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Posts Tagged ‘business’

Edmonton Startup Weekend 2

Monday, February 14th, 2011

Edmonton Startup Weekend, Team Victory Group ShotThis past weekend I participated in the second Startup Weekend Edmonton event. The previous Startup Weekend took place last June, which I was unable to participate in because I was in a friend’s wedding party, so I’ve been looking forward to the second one. The weekend did not disappoint: what a fantastic experience all around!

 
Over 50 people attended the event and helped build projects on seven different teams ranging in size and scope from a two people team to the supersized thirteen member team I was on. We had 54 hours to build a prototype, then all met up at Original Joe’s Varsity on Sunday night to demo our work for the rest of the groups and the extended community.

For those who aren’t familiar with Startup Weekend, here’s how it works:

  • Friday Night: Register, pitch ideas, form teams, make a plan.
  • Saturday: Get up early and code, code, code all day long, from morning to late night. Then, after you can’t bear to stare at a computer screen any longer, go for beer until the wee hours of the morning.
  • Sunday: Get up early again. Panic: not enough hours! Code and commit changes like a fiend. Then celebrate your new prototype by demoing and drinking more beer in the evening.

My team (Team Victory) came out of two idea pitches that merged into one.

The first idea was to create a social interface that would let you rate developers you’ve worked with on different skill sets, allowing you to recommend them and indicate whether you’d like to work with them again. Sort of a reputation system for IT people.

The second idea was to create a system that let you post your development project and tag it with locations and technologies to let other devs and designers see what projects are happening based on certain tags: for instance, someone involved with Edmonton’s Ruby meetup group would be able to quickly search for ongoing projects in Edmonton tagged with Ruby.

So what did we build? Something that does both! The idea behind LaunchWith.Me is to provide developers, designers and other tech-folk with a place they can show who they’ve worked with, who they love to work with, and what projects they’ve worked on. The current prototype interface isn’t complete but the underlying API is incredibly robust for something built in 54 hours. A lot of the data isn’t yet exposed because we ran out of time, but the core is there. If you’re browsing around the demo we have up keep in mind the data you see is all test data and you can’t actually create an account at this point.

I had a great time, and I learned tons. I’m a designer, BA and PM, but one of the things I loved the most about this weekend was sitting in the midst of a development space: I love to soak up information and learn new things, and boy did I ever learn a lot just by listening to the conversations happening around me. I also had the chance to dive into CSS3 for the first time, and I love how fast you can prototype things without spending hours fiddling in Photoshop.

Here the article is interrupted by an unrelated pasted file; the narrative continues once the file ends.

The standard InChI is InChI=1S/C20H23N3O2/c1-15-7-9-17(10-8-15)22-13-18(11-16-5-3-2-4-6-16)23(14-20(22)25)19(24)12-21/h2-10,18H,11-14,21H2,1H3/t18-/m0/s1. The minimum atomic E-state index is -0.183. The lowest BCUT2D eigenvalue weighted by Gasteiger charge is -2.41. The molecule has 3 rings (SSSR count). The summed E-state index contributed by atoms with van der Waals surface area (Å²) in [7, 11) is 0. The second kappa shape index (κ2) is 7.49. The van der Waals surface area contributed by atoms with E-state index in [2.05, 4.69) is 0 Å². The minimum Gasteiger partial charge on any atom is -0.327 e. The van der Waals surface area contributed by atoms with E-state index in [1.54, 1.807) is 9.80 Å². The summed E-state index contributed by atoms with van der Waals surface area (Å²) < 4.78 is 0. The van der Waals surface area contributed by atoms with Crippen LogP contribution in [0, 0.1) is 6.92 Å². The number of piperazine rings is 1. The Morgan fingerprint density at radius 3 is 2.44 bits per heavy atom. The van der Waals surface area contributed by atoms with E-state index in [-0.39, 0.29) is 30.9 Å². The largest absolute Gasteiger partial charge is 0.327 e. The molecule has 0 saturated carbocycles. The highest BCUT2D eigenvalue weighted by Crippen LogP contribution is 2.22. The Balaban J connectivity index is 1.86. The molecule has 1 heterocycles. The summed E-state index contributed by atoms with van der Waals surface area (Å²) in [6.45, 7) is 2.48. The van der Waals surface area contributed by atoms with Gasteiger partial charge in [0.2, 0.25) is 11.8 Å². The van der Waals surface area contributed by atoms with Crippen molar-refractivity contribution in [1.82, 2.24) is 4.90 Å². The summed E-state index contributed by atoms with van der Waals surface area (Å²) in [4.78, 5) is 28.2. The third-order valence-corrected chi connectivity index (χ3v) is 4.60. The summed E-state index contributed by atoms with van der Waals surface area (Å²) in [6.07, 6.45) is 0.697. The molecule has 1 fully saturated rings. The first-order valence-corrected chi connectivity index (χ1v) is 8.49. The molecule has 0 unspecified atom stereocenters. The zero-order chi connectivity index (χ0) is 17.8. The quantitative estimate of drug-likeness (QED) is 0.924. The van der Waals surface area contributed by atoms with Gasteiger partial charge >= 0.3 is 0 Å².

I’d also like to give a big shout-out to Team Victory: you were a standout group to work with. I got the chance to work with some long-time friends and new people who have now become new friends. The network of amazing, brilliant people Edmonton events like DemoCamp exposes is one of the Edmonton tech community’s biggest success stories. As always, I look forward to the next event.

And if you’re wondering whether or not LaunchWith.Me will keep going, the answer from our team seems to be a resounding yes. So stay tuned for more from Team Victory and LaunchWith.Me! In the meantime, check out Mack’s Startup Weekend Flickr set and catch up with the #SWEdmonton Twitter hashtag.

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Content is Not a Feature

Thursday, March 18th, 2010

After having worked with a lot of different people and — now — several different companies building websites, I would like to let the rest of the world know something that I see as obvious but is apparently a massive surprise to others.

Website content is not a ‘feature’: for the user, it is the entire point of your website.

good content hugPeople don’t come to your website to see good design or a good user interface; these are all important things to have, yes, but in the end what those things get you is goodwill and happier repeat visitors. What users come for — the reason they click a link or search for you — is to see your content. To read the words. And watch videos or look at pictures, yes, but mostly to read what you have to say about whatever it is you do.

If you don’t have content on your site — good, text-based content — then you don’t have a good website.

I cannot stress this enough: unless you’re work is primarily based in photography or video, what people are ultimately looking for is information that can only be communcated via words. And even if you are a photographer or an artist or a video producer, once they look at all your pretty they’re going to want to know things that take words to communicate, things like ‘who’ and ‘where’ and ‘how much’.

Good content takes time. A lot of time. Time to plan, time to create, and time to markup and format. Content is almost always the biggest time-spend, no matter whether it’s being created from scratch or migrated from one platform to another. Trust me on this.

I have spent days, weeks, months and even years working on content pre-launch. I have written it from scratch. I have formatted it with any number of markup tools and languages in lists and tables and columns. I have copy/pasted more times than is possible to count. I have tagged content, catagorized content, pagenated content and aggregated content.